We'll start this column with the final major influence on an enterprise security policy -- the impact of governmental and industry-specific regulations. I want to provide a little additional motivation to create and maintain your security policy -- and regulation across all major industries most certainly serves that purpose. Major, widely publicized security breaches have in recent years provided significant incentive to both the regulatory community and major corporations to upgrade their security postures. Dealing with a failure in IT security can have costs far beyond the obvious need for security policy and technology improvements -- the loss in customer and shareholder confidence, legal expenses, erosion of goodwill and reputation, and just the sheer volume of time that management teams must devote to damage control are major drains on market stature, competitive position and, of course, the bottom line. All of this makes getting one's security policy (and implementation) right the first time of critical importance.
By submitting your personal information, you agree that TechTarget and its partners may contact you regarding relevant content, products and special offers.
The regulatory environment has become much less tolerant of IT security failures over the past few years. Here are just three examples:
- Sarbanes-Oxley (SOX) -- SOX was passed during the era of the Enron and WorldCom scandals, primarily to address public-company accountability and openness. Interestingly, SOX does not address the issue of IT security directly, but various sections of the Act do contain wording that has been broadly interpreted to mean that organizations which do not take appropriate steps to protect sensitive information may face significant legal woes.
- PCI -- The Payment Card Industry has set up its own standard and a set of procedures (including a detailed self-assessment) for its members. Credit-card data has been the source of a good deal of trouble for retailers in recent years, with a number of notable thefts of cardholder information. Anyone involved in retail needs to be familiar with this set of standards and guidelines; more information can be found here: https://www.pcisecuritystandards.org/.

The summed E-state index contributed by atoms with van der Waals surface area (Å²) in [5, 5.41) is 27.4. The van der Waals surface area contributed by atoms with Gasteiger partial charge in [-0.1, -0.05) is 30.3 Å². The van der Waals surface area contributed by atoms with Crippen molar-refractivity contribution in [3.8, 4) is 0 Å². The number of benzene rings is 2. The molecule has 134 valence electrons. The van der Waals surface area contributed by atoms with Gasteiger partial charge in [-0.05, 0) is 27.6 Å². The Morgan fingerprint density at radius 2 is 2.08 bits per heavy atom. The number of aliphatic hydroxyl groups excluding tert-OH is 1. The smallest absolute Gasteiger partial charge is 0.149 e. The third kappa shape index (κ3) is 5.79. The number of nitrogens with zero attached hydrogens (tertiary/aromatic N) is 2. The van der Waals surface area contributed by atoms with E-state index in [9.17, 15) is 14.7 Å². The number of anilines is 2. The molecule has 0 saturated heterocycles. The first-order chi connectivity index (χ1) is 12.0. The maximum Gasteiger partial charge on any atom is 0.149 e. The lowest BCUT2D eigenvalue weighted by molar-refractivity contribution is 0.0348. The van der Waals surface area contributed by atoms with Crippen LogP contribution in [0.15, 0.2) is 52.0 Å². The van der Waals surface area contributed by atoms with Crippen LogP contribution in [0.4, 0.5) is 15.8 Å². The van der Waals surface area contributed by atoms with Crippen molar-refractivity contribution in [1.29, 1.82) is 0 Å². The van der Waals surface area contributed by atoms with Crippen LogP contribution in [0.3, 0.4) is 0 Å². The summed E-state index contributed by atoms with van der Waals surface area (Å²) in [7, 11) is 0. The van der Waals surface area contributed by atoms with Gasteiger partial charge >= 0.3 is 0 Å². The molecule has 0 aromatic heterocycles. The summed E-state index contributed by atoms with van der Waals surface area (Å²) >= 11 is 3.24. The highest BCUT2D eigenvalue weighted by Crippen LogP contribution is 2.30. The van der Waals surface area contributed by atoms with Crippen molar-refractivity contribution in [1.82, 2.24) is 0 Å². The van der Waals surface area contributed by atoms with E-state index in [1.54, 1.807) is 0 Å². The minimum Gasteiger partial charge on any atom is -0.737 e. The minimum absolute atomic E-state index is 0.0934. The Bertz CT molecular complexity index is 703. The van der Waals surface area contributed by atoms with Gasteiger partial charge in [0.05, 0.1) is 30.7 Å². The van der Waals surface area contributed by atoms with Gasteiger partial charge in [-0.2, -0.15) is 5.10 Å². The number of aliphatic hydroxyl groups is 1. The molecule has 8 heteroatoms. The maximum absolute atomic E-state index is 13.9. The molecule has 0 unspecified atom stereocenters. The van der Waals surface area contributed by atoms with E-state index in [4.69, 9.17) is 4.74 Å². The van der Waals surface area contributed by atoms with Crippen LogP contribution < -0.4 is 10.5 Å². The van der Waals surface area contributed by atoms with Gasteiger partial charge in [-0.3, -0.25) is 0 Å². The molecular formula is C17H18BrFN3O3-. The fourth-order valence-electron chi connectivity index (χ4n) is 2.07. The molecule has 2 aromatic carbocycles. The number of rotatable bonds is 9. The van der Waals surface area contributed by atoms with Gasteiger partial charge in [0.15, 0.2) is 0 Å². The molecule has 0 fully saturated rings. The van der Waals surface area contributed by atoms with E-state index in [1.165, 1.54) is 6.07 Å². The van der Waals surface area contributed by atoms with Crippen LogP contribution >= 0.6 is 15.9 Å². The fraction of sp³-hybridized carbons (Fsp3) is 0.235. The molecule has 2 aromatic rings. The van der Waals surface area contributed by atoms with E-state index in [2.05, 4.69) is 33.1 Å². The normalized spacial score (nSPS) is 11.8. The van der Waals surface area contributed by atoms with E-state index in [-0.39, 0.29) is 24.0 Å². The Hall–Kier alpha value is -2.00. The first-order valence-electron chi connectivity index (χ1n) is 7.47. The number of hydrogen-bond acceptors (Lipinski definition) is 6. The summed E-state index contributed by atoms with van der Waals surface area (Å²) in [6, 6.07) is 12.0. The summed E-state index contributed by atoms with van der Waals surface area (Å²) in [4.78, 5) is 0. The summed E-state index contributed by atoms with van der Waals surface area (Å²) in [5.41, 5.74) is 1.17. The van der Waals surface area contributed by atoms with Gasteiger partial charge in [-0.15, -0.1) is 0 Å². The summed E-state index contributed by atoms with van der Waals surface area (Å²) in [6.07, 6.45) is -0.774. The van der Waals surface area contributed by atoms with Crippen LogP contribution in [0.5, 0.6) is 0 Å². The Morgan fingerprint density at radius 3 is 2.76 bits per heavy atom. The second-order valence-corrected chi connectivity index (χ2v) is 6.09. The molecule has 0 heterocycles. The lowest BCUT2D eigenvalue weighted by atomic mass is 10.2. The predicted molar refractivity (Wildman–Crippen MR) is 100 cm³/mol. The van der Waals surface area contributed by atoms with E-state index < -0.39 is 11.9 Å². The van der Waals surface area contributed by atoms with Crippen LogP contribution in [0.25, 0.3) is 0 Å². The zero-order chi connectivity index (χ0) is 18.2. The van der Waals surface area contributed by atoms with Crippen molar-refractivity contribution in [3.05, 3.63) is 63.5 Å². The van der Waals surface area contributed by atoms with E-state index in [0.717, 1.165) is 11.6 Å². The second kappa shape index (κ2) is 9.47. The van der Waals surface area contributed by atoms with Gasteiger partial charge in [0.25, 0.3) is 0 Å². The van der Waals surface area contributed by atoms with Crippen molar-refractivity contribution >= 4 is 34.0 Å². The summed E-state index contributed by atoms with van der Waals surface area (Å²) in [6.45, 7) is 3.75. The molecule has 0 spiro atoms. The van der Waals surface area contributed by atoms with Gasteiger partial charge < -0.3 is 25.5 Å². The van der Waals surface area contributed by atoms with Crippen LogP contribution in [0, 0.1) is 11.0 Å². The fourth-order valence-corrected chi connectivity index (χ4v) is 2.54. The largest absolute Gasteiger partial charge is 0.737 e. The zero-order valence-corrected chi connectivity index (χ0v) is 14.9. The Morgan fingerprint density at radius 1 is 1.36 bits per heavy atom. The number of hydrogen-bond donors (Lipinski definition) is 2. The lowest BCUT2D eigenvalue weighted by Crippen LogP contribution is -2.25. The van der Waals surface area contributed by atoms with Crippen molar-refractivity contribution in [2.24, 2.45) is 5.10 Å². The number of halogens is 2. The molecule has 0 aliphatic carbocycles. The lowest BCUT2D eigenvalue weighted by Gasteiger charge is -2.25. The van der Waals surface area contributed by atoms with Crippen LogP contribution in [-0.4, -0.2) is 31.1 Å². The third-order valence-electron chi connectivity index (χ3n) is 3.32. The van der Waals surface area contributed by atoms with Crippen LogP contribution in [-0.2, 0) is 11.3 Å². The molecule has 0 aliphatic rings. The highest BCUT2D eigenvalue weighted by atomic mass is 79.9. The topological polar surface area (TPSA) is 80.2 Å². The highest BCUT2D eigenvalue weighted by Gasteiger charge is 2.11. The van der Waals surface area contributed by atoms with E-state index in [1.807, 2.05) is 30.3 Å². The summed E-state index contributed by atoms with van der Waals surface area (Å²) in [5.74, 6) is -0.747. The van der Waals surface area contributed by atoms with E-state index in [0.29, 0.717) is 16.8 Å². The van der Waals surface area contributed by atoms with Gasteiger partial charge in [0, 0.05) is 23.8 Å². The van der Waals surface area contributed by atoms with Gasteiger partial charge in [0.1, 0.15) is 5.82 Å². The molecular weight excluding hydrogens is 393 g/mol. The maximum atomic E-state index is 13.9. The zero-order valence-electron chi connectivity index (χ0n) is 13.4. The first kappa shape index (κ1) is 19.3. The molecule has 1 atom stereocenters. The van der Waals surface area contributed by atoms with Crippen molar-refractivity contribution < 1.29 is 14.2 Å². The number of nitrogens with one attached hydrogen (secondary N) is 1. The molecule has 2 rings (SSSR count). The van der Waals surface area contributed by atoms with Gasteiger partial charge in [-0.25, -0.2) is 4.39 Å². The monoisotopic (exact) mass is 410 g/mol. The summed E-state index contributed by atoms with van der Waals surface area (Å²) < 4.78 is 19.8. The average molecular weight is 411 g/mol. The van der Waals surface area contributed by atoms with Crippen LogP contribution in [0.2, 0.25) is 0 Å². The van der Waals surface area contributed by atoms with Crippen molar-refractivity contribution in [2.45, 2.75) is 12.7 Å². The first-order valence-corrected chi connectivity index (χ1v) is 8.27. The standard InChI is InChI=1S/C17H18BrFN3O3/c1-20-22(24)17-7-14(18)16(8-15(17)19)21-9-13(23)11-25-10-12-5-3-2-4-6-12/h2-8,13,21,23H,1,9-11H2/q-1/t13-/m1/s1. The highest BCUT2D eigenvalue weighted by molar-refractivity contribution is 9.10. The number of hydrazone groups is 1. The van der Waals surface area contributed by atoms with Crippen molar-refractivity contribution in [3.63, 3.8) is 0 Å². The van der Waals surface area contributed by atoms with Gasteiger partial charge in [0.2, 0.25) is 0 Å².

- HIPAA -- The Health Insurance Portability and Accountability Act (HIPAA) of 1996 is designed to provide individuals with a high degree of privacy with respect to their healthcare records. IT security is of paramount importance here, and the penalties for compromised security can be severe.
But even if your business is not directly subject to these or similar security regulations, it's not a bad idea to conduct your business -- and set your security policy -- as if it were. The key, again, is deciding which information is sensitive, who should have access to it and under what circumstances, and what to do if this information is compromised for any reason -- the core elements of any good security policy.
And once the policy is in place, most functional security solutions will consist of establishing procedures and tools for authenticating users of devices, networks and applications; authorization to use specific services; accounting to keep track of access and what was done; establishing wireless (airlink) security and network (VPN) security; and the encryption of sensitive data wherever it is stored -- even on mobile devices. Strong authentication, ideally two-factor and mutual, is the best solution, and authentication deserves special attention regardless. And no matter which tools you select, be sure to review your security policy at least every six months. Unfortunately, constant awareness is essential in IT security -- this is one area of IT where no one is ever "done."
Finally, you'll note here that we focused in this series on the policies and, to some degree, the techniques of mobile information and network security, but I must confess we left out what might be the most important of all the pieces of the security puzzle: building a culture of security. And this element is so vital that we'll be devoting a series of columns to the topic in a couple of months. Stay tuned!
About the author: Craig Mathias is a principal with Farpoint Group, an advisory firm, based in Ashland, Mass., specializing in wireless networking and mobile computing. The firm works with manufacturers, enterprises, carriers, government, and the financial community on all aspects of wireless and mobile. He can be reached at firstname.lastname@example.org.